If you’re taking steps to support your immune health right now, good for you! The immune system helps defend the body from things in the environment that may be harmful. For best immune function, your body requires several things. First, it’s important to eat a healthy diet rich in fruits and vegetables, so you get all the vitamins and minerals you need. You also need to make sure you get good sleep, and that you’re taking steps to manage stress.
The vitamins and minerals that play a part in immune system health include vitamin C, vitamin E, vitamin A and zinc. These nutrients all have different roles, but they work in harmony to provide defense. Here, we’ll take a closer look at how vitamin C works, and what you can do to ensure you’re getting enough.
What is vitamin C?
Vitamin C is a water-soluble vitamin. This means that it needs to be replenished regularly for it to do its job properly. Vitamin C is responsible for several functions in the body.
Number one, vitamin C is an antioxidant, or a compound that protects healthy cells from damage caused by unstable molecules (otherwise known as free radicals). Vitamin C also helps to regenerate other important antioxidants, such as vitamin E, helping to ensure antioxidant levels are adequate for defense.
Additionally, vitamin C plays a part in protein metabolism, helping to create collagen in the body. Collagen is needed for the maintenance of our tendons, skin, bones, teeth and more.
Vitamin C’s role is crucial in maintaining a healthy immune system. So it’s especially important to make sure you’re getting enough every day.
How much vitamin C do we need?
The recommended dietary intake of vitamin C for adults is 65 to 90 milligrams (mg) a day. The recommended dietary intake of vitamin C for kids Is between 15 mg and 75 mg, depending on their age. Eating just a half cup of sliced or chopped red bell pepper would provide the vitamin C needs of a child or an adult.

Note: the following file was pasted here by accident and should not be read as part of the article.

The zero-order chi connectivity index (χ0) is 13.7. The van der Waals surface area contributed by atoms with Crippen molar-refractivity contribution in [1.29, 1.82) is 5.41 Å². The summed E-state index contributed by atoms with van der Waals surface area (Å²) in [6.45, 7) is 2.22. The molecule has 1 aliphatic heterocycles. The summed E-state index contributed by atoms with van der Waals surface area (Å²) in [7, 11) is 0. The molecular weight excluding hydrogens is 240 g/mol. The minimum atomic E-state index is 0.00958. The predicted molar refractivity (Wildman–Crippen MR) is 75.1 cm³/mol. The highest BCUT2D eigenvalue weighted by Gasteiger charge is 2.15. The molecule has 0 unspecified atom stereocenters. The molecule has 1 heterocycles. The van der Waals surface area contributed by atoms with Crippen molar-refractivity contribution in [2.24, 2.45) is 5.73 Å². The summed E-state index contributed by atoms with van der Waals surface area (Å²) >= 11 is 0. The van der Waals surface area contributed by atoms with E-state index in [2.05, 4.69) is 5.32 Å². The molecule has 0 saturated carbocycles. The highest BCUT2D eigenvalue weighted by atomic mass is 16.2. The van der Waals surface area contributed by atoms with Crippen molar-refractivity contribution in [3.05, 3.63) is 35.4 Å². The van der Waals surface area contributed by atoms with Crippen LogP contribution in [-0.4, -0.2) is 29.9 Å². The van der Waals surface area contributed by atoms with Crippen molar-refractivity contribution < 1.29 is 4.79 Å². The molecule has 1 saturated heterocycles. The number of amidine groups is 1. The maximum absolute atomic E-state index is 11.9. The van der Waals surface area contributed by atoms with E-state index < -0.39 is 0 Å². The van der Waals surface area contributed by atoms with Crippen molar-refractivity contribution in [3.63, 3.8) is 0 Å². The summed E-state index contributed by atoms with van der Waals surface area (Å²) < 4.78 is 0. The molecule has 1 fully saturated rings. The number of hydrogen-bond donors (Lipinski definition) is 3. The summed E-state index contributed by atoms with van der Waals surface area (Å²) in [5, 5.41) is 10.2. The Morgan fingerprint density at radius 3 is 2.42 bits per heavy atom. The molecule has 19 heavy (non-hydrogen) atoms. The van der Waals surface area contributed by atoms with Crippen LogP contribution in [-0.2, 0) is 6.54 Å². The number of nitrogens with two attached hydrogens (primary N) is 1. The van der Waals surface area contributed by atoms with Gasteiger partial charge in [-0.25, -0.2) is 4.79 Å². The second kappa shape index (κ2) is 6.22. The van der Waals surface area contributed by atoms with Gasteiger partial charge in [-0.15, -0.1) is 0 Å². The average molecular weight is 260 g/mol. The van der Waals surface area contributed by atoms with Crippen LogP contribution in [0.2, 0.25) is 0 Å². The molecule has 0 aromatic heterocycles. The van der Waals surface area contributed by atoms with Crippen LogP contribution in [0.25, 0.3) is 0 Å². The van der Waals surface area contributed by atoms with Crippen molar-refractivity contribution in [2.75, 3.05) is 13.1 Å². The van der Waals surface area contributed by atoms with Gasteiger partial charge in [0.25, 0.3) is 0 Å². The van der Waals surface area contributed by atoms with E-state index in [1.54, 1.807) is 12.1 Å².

What are some of the best vitamin C foods?
Vitamin C is found naturally in a variety of fruits and vegetables. If you are eating the recommended five to nine servings of fruits and vegetables daily, there’s a good chance you’re getting enough vitamin C.
The following foods are some of the best vitamin-C rich options to add to your diet:
Red bell pepper
Provides 95 mg per ½ cup
Slice and dip in hummus, or try them roasted on the grill
Provide 90 mg per cup (cooked)
Slice in half and toss with olive oil, salt and pepper, then roast at 425 degrees for 30-45 minutes
Provides 70 mg per 1 orange
Slice and enjoy as refreshing afternoon snack, or peeling, segmenting and adding to a citrus salad
Provides 64 mg per 1 kiwi.
Slice and eat as a snack, make a kiwi smoothie or pair with cottage cheese
Provides 60 mg per ½ cup
Chop and add to an omelet
Provides 51 mg per ½ cup (cooked)
Sautee with sliced carrots, onion and peppers for a vegetable stir fry
Provide 49 mg per ½ cup
Slice and mix into yogurt with almonds or walnuts, or add to a smoothie
Provides 39 mg per ½ medium grapefruit
Slice in half and eat with avocado toast for a well-rounded breakfast, or add slices to a salad
Provides 26 mg per ½ a cup (raw)
Pulse in food processor to make cauliflower rice, or steam, freeze and add to smoothies
Should you take a vitamin C supplement?
While vitamin C supplements are readily available, it’s always best to strive for adequate intake from food. Vitamins and minerals are best obtained from their natural sources; the other compounds in the food allow you to better absorb the nutrients from the food itself.
If you do want to take a supplement, be sure to discuss it with your healthcare provider first.
A simple way to begin increasing your intake of vitamin C is to select one source of vitamin C and find new ways to incorporate into your diet. It can be overwhelming to change all at once, so pick one that is simplest for your lifestyle.
Building a baseline healthy immune system takes time and effort, but it’s well worth the investment. Remember, it is about progress, not perfection. So, ask yourself, what can you do to invest in your health today?